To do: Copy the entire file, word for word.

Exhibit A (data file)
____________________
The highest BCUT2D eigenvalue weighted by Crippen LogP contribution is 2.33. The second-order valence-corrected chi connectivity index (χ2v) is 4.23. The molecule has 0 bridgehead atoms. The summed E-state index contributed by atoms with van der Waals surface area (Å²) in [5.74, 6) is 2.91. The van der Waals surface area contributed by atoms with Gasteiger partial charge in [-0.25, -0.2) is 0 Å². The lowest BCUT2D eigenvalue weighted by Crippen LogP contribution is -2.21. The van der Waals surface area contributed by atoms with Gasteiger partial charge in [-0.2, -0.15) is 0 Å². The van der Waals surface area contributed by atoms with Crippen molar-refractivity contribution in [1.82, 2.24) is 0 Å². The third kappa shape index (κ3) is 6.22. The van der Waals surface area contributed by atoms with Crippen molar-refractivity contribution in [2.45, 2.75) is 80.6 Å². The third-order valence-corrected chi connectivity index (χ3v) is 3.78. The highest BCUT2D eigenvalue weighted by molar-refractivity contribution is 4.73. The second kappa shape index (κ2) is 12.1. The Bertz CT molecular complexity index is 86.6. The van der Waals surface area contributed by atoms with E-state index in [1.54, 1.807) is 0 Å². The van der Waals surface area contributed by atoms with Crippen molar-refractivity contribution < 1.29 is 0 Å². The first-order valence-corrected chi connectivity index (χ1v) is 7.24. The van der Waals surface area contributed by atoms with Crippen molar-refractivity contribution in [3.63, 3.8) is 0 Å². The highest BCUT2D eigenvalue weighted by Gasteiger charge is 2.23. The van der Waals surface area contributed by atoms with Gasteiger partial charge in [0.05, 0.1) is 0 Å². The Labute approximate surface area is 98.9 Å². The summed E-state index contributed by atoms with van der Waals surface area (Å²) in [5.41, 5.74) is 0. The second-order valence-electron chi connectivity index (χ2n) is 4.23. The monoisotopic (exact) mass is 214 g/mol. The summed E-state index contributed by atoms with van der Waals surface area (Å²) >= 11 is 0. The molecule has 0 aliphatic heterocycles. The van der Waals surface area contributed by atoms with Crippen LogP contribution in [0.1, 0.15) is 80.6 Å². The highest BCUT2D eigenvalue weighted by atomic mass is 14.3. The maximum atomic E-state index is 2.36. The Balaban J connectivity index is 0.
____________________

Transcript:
The highest BCUT2D eigenvalue weighted by Crippen LogP contribution is 2.33. The second-order valence-corrected chi connectivity index (χ2v) is 4.23. The molecule has 0 bridgehead atoms. The summed E-state index contributed by atoms with van der Waals surface area (Å²) in [5.74, 6) is 2.91. The van der Waals surface area contributed by atoms with Gasteiger partial charge in [-0.25, -0.2) is 0 Å². The lowest BCUT2D eigenvalue weighted by Crippen LogP contribution is -2.21. The van der Waals surface area contributed by atoms with Gasteiger partial charge in [-0.2, -0.15) is 0 Å². The van der Waals surface area contributed by atoms with Crippen molar-refractivity contribution in [1.82, 2.24) is 0 Å². The third kappa shape index (κ3) is 6.22. The van der Waals surface area contributed by atoms with Crippen molar-refractivity contribution in [2.45, 2.75) is 80.6 Å². The third-order valence-corrected chi connectivity index (χ3v) is 3.78. The highest BCUT2D eigenvalue weighted by molar-refractivity contribution is 4.73. The second kappa shape index (κ2) is 12.1. The Bertz CT molecular complexity index is 86.6. The van der Waals surface area contributed by atoms with E-state index in [1.54, 1.807) is 0 Å². The van der Waals surface area contributed by atoms with Crippen molar-refractivity contribution < 1.29 is 0 Å². The first-order valence-corrected chi connectivity index (χ1v) is 7.24. The van der Waals surface area contributed by atoms with Crippen molar-refractivity contribution in [3.63, 3.8) is 0 Å². The highest BCUT2D eigenvalue weighted by Gasteiger charge is 2.23. The van der Waals surface area contributed by atoms with Gasteiger partial charge in [0.05, 0.1) is 0 Å². The Labute approximate surface area is 98.9 Å². The summed E-state index contributed by atoms with van der Waals surface area (Å²) in [5.41, 5.74) is 0. The second-order valence-electron chi connectivity index (χ2n) is 4.23. The monoisotopic (exact) mass is 214 g/mol. The summed E-state index contributed by atoms with van der Waals surface area (Å²) >= 11 is 0. The molecule has 0 aliphatic heterocycles. The van der Waals surface area contributed by atoms with Crippen LogP contribution in [0.1, 0.15) is 80.6 Å². The highest BCUT2D eigenvalue weighted by atomic mass is 14.3. The maximum atomic E-state index is 2.36. The Balaban J connectivity index is 0.